- According to medieval manuscripts, the great-grandmother of Jesus was St. Ismeria.
- The legend of St. Ismeria emphasizes sanctity earned by a life of penitence as opposed to blood martyrdom.
- St. Ismeria likely served as a role model for older women during the 14th and 15th centuries.
The great-grandmother of Jesus was a woman named Ismeria, according to Florentine medieval manuscripts analyzed by a historian.
The legend of St. Ismeria, presented in the current Journal of Medieval History, sheds light on both the Biblical Virgin Mary’s family and also on religious and cultural values of 14th-century Florence.
“I don’t think any other woman is mentioned” as Mary’s grandmother in the Bible, Catherine Lawless, author of the paper, told Discovery News. “Mary’s patrilineal lineage is the only one given.”
“Mary herself is mentioned very little in the Bible,” added Lawless, a lecturer in history at the University of Limerick. “The huge Marian cult that has evolved over centuries has very few scriptural sources.”
Lawless studied the St. Ismeria story, which she said has been “ignored by scholars,” in two manuscripts: the 14th century “MS Panciatichiano 40” of Florence’s National Central Library and the 15th century “MS 1052” of the Riccardiana Library, also in Florence.
“According to the legend, Ismeria is the daughter of Nabon of the people of Judea, and of the tribe of King David,” wrote Lawless. She married “Santo Liseo,” who is described as “a patriarch of the people of God.” The legend continues that the couple had a daughter named Anne who married Joachim. After 12 years, Liseo died. Relatives then left Ismeria penniless.
“I’m pretty sure one is supposed to believe that it was either her dead husband’s relatives or, less likely, her natal family,” Lawless said. “The family of the Virgin Mary would not have been cast in such a light.”
Ismeria then goes to a hospital where she finds refuge. She is said to perform a miracle, filling a shell with fish to feed all of the hospital’s patients. After this miracle she prays to be taken away from the “vainglory of this world.”
After God called her to “Paradise,” a rector at the hospital informed the Virgin Mary and Jesus of her passing. They departed for the hospital with the 12 Apostles, Mary Magdalene, Mary Salome and Mary Cleophas. There they paid honor to St. Ismeria.
The legend marks a shift in belief, as sanctity was previously more often earned by blood martyrdom rather than piety. Lawless credits that, in part, to the rise in the belief of Purgatory, an interim space between heaven and hell where sins could be purged.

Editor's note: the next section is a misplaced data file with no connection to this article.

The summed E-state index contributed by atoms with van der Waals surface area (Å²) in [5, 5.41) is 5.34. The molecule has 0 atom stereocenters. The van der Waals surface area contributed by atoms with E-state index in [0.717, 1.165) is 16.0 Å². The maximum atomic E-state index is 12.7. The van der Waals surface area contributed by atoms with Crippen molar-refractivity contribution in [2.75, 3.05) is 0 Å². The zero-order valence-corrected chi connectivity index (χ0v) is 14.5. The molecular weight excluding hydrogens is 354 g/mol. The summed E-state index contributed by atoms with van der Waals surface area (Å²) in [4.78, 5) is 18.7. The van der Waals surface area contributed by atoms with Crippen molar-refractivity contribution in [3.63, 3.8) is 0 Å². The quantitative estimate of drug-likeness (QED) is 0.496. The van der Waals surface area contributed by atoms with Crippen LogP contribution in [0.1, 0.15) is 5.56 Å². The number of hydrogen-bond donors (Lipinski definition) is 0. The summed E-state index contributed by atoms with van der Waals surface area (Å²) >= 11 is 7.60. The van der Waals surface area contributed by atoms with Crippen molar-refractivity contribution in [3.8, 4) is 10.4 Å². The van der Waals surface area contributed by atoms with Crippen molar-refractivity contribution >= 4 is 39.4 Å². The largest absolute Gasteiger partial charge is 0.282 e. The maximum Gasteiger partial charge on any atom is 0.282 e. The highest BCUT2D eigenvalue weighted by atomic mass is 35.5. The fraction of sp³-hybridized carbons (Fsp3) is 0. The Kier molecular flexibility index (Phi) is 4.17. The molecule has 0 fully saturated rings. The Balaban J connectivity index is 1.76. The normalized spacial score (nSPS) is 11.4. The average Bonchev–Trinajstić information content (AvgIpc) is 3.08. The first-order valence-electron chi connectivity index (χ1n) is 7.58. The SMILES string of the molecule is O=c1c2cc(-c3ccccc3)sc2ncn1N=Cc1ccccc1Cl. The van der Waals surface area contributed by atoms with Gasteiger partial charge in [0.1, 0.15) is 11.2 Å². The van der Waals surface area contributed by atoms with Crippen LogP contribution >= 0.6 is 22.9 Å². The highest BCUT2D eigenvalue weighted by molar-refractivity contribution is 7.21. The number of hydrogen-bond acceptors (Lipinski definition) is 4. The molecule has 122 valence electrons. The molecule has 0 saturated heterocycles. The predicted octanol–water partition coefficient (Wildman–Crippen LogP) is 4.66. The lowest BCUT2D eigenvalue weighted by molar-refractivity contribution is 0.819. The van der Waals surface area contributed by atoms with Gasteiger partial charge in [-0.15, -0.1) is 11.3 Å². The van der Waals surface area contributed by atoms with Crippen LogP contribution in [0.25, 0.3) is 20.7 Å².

“The more sins purged in one’s lifetime (through penitence, good works, etc.) the less time needed in purgatory — for either oneself or one’s family,” she said.
She also pointed out that “the great bulk of Christian martyrs of the west died under the Roman persecutions, which ended in the fourth century.”
While the author of the Ismeria legend remains unknown, Lawless thinks it could have been a layperson from Tuscany. During the medieval period, “the story may have been used as a model for continent wifehood and active, charitable widowhood in one of the many hospitals of medieval Florence.”
“The grandmother of the Virgin was no widow who threatened the patrimony of her children by demanding the return of her dowry, nor did she threaten the family unit by remarrying and starting another lineage,” she added. “Instead, her life could be seen as an ideal model for Florentine penitential women.”
George Ferzoco, a research fellow at the University of Bristol, commented that the new paper analyzing the legend is “brilliant” and “reveals an exciting trove of religious material from late medieval and renaissance Florence, where many manuscripts were written specifically for females.”
“What is so striking about St. Ismeria,” Carolyn Muessig of the University of Bristol’s Department of Theology and Religious Studies told Discovery News, “is that she is a model for older matrons. Let’s face it: Older female role models are hard to come by in any culture.”
“But the fact that St. Ismeria came to the fore in late medieval Florence,” Muessig concluded, “reveals some of the more positive attitudes that medieval culture had towards the place and the importance of women in society.”